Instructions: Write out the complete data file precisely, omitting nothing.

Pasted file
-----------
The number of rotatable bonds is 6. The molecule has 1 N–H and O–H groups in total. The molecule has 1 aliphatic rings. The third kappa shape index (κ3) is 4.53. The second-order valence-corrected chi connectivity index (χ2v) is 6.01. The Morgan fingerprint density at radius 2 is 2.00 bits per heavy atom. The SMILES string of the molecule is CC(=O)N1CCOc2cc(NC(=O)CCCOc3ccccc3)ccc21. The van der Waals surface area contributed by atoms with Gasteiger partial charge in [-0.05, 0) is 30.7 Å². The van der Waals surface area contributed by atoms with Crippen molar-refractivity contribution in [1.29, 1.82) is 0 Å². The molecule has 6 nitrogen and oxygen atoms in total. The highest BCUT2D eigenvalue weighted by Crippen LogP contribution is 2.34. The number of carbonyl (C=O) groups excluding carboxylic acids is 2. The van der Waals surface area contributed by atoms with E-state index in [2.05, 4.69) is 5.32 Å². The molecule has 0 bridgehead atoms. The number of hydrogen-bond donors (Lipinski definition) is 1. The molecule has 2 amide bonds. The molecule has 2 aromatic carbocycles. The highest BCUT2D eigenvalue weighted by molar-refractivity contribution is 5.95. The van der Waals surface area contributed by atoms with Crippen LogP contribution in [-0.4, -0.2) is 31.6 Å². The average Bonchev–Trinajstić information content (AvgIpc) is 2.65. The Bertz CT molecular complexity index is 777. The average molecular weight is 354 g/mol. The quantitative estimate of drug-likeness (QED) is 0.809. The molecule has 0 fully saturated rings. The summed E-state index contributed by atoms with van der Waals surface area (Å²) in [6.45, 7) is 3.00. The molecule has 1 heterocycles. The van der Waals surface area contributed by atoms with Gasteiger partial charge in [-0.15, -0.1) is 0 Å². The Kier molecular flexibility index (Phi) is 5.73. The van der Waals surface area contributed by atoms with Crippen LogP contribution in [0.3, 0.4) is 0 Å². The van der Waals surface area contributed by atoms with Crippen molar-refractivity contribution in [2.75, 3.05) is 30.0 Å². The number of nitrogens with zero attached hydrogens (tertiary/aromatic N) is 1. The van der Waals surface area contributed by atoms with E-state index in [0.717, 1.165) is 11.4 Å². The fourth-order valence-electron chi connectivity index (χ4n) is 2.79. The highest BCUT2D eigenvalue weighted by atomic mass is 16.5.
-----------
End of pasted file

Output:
The number of rotatable bonds is 6. The molecule has 1 N–H and O–H groups in total. The molecule has 1 aliphatic rings. The third kappa shape index (κ3) is 4.53. The second-order valence-corrected chi connectivity index (χ2v) is 6.01. The Morgan fingerprint density at radius 2 is 2.00 bits per heavy atom. The SMILES string of the molecule is CC(=O)N1CCOc2cc(NC(=O)CCCOc3ccccc3)ccc21. The van der Waals surface area contributed by atoms with Gasteiger partial charge in [-0.05, 0) is 30.7 Å². The van der Waals surface area contributed by atoms with Crippen molar-refractivity contribution in [1.29, 1.82) is 0 Å². The molecule has 6 nitrogen and oxygen atoms in total. The highest BCUT2D eigenvalue weighted by Crippen LogP contribution is 2.34. The number of carbonyl (C=O) groups excluding carboxylic acids is 2. The van der Waals surface area contributed by atoms with E-state index in [2.05, 4.69) is 5.32 Å². The molecule has 0 bridgehead atoms. The number of hydrogen-bond donors (Lipinski definition) is 1. The molecule has 2 amide bonds. The molecule has 2 aromatic carbocycles. The highest BCUT2D eigenvalue weighted by molar-refractivity contribution is 5.95. The van der Waals surface area contributed by atoms with Crippen LogP contribution in [-0.4, -0.2) is 31.6 Å². The average Bonchev–Trinajstić information content (AvgIpc) is 2.65. The Bertz CT molecular complexity index is 777. The average molecular weight is 354 g/mol. The quantitative estimate of drug-likeness (QED) is 0.809. The molecule has 0 fully saturated rings. The summed E-state index contributed by atoms with van der Waals surface area (Å²) in [6.45, 7) is 3.00. The molecule has 1 heterocycles. The van der Waals surface area contributed by atoms with Gasteiger partial charge in [-0.15, -0.1) is 0 Å². The Kier molecular flexibility index (Phi) is 5.73. The van der Waals surface area contributed by atoms with Crippen LogP contribution in [0.3, 0.4) is 0 Å². The van der Waals surface area contributed by atoms with Crippen molar-refractivity contribution in [2.75, 3.05) is 30.0 Å². The number of nitrogens with zero attached hydrogens (tertiary/aromatic N) is 1. The van der Waals surface area contributed by atoms with E-state index in [0.717, 1.165) is 11.4 Å². The fourth-order valence-electron chi connectivity index (χ4n) is 2.79. The highest BCUT2D eigenvalue weighted by atomic mass is 16.5.